Rural Hospitals at a Crossroads as Margins Weaken
July 20, 2015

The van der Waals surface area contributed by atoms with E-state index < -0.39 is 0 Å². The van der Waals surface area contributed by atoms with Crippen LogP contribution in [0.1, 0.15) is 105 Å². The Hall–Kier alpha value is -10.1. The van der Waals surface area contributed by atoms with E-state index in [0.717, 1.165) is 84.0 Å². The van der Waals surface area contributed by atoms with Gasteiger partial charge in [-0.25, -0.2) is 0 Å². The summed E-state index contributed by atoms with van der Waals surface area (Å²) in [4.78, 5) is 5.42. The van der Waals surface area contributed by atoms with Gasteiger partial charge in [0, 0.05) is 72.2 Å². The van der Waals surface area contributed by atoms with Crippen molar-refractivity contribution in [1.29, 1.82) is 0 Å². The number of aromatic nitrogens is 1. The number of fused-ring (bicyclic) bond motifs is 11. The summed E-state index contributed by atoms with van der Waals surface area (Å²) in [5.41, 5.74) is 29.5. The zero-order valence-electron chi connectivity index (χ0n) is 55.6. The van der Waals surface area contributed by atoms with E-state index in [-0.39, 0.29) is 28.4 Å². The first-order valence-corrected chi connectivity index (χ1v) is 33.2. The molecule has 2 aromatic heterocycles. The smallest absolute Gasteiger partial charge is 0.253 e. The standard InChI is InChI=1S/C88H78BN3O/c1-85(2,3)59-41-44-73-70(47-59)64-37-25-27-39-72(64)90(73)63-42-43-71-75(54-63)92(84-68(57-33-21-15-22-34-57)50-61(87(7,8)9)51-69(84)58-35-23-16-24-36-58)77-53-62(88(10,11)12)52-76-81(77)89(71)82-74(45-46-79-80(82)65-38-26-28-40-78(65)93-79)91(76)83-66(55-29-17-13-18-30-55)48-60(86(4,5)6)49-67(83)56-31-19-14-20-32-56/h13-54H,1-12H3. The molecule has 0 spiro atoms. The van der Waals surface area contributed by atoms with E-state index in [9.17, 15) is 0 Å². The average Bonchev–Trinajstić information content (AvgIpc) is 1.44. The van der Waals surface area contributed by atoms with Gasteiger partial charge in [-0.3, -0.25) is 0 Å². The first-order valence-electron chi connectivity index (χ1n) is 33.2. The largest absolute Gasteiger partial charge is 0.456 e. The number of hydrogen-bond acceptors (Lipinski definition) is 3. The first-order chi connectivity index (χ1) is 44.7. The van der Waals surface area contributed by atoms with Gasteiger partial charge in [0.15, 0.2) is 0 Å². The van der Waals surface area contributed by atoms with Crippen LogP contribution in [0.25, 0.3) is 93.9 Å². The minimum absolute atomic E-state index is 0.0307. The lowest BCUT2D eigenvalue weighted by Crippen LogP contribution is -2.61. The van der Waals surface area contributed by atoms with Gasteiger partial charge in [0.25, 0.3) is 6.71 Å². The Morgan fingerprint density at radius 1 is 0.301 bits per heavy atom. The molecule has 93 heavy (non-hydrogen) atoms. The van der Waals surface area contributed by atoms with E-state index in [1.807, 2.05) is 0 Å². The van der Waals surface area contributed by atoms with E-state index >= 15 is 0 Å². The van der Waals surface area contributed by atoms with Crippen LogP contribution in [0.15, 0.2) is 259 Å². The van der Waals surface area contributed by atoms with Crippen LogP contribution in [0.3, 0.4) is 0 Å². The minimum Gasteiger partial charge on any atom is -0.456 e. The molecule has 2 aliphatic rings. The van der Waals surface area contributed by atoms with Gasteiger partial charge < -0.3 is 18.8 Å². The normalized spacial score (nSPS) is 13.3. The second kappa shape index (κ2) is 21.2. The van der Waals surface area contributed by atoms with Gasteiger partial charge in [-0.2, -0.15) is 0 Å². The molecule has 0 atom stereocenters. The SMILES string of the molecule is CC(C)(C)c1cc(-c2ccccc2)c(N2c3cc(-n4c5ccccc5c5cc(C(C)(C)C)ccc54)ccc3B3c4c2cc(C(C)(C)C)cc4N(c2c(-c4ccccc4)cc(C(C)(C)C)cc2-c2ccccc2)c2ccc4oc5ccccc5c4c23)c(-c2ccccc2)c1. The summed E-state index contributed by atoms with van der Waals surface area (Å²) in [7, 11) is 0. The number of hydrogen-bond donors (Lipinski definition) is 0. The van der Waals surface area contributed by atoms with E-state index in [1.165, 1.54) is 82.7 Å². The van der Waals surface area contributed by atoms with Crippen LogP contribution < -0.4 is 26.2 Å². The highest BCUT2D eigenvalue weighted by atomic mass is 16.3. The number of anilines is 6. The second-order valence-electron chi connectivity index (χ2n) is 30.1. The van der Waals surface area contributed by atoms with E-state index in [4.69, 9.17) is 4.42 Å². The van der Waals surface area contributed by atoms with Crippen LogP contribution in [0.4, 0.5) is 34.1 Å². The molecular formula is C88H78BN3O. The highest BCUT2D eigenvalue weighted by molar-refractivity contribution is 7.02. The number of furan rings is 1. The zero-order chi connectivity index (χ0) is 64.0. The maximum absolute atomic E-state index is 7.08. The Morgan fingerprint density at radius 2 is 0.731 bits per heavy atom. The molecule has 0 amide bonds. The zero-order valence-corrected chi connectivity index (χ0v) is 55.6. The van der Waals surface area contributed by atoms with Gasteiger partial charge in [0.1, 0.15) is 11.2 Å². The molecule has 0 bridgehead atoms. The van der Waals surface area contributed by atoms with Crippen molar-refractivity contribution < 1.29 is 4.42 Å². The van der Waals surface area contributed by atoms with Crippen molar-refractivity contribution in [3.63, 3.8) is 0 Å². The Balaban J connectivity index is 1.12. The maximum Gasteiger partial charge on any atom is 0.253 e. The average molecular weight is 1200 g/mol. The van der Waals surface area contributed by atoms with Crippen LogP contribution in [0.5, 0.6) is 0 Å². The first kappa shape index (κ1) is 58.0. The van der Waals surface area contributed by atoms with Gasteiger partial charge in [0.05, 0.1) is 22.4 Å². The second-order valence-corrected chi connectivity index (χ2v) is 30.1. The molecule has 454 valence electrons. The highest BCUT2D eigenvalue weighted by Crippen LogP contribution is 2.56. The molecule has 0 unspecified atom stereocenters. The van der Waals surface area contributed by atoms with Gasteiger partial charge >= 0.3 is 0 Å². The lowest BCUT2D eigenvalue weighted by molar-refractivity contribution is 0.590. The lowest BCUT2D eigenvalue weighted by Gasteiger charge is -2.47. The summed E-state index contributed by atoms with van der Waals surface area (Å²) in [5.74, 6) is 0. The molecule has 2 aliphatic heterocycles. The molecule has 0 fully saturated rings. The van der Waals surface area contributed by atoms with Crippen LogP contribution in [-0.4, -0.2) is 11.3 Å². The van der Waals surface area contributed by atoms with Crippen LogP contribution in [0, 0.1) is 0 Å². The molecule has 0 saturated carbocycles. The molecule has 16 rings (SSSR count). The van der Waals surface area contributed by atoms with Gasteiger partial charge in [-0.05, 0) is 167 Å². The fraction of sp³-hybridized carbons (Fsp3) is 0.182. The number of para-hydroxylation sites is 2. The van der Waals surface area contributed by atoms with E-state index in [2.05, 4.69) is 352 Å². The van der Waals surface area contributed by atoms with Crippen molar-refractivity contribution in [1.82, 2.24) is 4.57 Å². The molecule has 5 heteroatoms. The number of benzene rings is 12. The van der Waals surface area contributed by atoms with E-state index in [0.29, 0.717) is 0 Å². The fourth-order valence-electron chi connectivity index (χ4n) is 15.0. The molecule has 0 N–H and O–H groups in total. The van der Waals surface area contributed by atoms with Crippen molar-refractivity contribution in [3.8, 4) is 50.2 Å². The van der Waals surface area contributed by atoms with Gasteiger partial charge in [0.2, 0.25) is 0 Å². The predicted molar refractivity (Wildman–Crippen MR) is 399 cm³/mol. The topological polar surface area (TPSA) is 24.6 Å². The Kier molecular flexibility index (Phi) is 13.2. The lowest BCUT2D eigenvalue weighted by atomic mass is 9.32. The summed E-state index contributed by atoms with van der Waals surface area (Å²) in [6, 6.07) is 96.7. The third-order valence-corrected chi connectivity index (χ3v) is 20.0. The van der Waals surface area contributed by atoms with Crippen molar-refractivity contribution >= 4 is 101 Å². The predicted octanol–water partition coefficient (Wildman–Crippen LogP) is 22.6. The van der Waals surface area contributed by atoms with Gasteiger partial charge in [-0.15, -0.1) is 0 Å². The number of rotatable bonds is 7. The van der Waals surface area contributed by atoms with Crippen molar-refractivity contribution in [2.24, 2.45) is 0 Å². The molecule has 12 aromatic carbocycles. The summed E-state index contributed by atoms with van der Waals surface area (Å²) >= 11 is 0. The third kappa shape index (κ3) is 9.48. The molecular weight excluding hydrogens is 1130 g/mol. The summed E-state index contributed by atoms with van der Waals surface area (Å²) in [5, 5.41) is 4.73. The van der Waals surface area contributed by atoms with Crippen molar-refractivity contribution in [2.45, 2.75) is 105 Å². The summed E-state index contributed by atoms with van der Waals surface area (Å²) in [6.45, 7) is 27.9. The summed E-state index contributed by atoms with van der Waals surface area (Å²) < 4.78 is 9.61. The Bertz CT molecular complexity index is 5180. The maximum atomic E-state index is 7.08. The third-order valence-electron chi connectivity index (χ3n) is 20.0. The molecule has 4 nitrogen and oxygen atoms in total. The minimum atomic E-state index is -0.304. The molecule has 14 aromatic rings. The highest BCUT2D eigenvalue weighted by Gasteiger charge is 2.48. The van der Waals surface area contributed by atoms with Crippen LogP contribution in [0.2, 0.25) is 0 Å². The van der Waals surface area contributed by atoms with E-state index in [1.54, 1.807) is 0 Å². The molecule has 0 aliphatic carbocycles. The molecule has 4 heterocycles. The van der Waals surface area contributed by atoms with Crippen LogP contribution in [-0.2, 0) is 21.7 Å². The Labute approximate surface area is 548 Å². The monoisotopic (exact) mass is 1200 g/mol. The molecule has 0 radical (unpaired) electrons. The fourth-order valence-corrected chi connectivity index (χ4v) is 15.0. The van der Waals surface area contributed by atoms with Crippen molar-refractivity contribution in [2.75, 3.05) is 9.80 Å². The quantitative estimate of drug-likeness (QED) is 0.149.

Healthcare Finance News (Geyer, 7/20) reported, “Since 2010, across 23 states, 55 rural hospitals— short-term, general-acute, non-federal hospitals outside a metropolitan county— have closed, according to the Sheps Center at the University of North Carolina, Chapel Hill. … The Center's North Carolina Rural Health Research Program traces the closures to the 2008 recession, aided by demographic and market changes, decreased demand and new models of care, including accountable care organizations.” Richard Grundling, vice president of healthcare financial practices at the Healthcare Financial Management Association said that “rural hospitals will adapt by ‘growing outpatient and emergency care and shrinking inpatient care [and develop] large emergency rooms with a few beds for observation to hold a patient for transport as part of ACOs." Brock Slabach, senior vice president for member services at the National Rural Health Association, said that “we're going to have to rethink what a hospital means and find a provider type sensitive to the needs of rural communities and adapt it effectively."